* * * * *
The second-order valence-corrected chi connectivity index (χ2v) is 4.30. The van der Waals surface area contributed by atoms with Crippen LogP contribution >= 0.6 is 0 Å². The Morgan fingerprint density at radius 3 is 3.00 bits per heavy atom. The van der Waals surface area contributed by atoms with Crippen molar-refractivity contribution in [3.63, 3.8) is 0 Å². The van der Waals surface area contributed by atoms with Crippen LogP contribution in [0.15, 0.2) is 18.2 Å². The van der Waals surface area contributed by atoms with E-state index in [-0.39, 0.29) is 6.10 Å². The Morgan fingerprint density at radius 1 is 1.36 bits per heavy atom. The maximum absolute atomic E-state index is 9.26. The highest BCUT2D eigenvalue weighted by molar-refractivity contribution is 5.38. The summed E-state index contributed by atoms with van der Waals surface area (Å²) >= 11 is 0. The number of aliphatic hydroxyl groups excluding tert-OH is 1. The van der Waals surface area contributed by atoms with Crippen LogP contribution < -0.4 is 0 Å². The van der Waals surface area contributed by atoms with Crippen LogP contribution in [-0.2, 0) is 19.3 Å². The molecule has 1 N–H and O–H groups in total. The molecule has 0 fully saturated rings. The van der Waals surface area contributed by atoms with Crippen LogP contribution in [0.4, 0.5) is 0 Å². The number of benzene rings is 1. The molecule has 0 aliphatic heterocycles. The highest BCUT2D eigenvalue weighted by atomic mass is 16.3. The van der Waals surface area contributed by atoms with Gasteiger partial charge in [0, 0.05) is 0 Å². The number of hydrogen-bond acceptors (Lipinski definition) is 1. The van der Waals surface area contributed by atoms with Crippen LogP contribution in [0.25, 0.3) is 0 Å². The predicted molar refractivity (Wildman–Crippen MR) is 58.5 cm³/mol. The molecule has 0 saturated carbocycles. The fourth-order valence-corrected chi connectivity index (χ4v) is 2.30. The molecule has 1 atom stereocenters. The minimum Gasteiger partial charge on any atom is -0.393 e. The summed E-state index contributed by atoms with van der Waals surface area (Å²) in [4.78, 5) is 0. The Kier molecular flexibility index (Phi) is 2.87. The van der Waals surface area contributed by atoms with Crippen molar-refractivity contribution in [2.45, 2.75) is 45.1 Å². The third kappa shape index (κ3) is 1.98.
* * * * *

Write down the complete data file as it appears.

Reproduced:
The second-order valence-corrected chi connectivity index (χ2v) is 4.30. The van der Waals surface area contributed by atoms with Crippen LogP contribution >= 0.6 is 0 Å². The Morgan fingerprint density at radius 3 is 3.00 bits per heavy atom. The van der Waals surface area contributed by atoms with Crippen molar-refractivity contribution in [3.63, 3.8) is 0 Å². The van der Waals surface area contributed by atoms with Crippen LogP contribution in [0.15, 0.2) is 18.2 Å². The van der Waals surface area contributed by atoms with E-state index in [-0.39, 0.29) is 6.10 Å². The Morgan fingerprint density at radius 1 is 1.36 bits per heavy atom. The maximum absolute atomic E-state index is 9.26. The highest BCUT2D eigenvalue weighted by molar-refractivity contribution is 5.38. The summed E-state index contributed by atoms with van der Waals surface area (Å²) >= 11 is 0. The number of aliphatic hydroxyl groups excluding tert-OH is 1. The van der Waals surface area contributed by atoms with Crippen LogP contribution < -0.4 is 0 Å². The van der Waals surface area contributed by atoms with Crippen LogP contribution in [-0.2, 0) is 19.3 Å². The molecule has 1 N–H and O–H groups in total. The molecule has 0 fully saturated rings. The van der Waals surface area contributed by atoms with Crippen LogP contribution in [0.4, 0.5) is 0 Å². The number of benzene rings is 1. The molecule has 0 aliphatic heterocycles. The highest BCUT2D eigenvalue weighted by atomic mass is 16.3. The van der Waals surface area contributed by atoms with Gasteiger partial charge in [0, 0.05) is 0 Å². The number of hydrogen-bond acceptors (Lipinski definition) is 1. The van der Waals surface area contributed by atoms with Crippen LogP contribution in [0.25, 0.3) is 0 Å². The predicted molar refractivity (Wildman–Crippen MR) is 58.5 cm³/mol. The molecule has 0 saturated carbocycles. The fourth-order valence-corrected chi connectivity index (χ4v) is 2.30. The molecule has 1 atom stereocenters. The minimum Gasteiger partial charge on any atom is -0.393 e. The summed E-state index contributed by atoms with van der Waals surface area (Å²) in [4.78, 5) is 0. The Kier molecular flexibility index (Phi) is 2.87. The van der Waals surface area contributed by atoms with Crippen molar-refractivity contribution in [2.45, 2.75) is 45.1 Å². The third kappa shape index (κ3) is 1.98.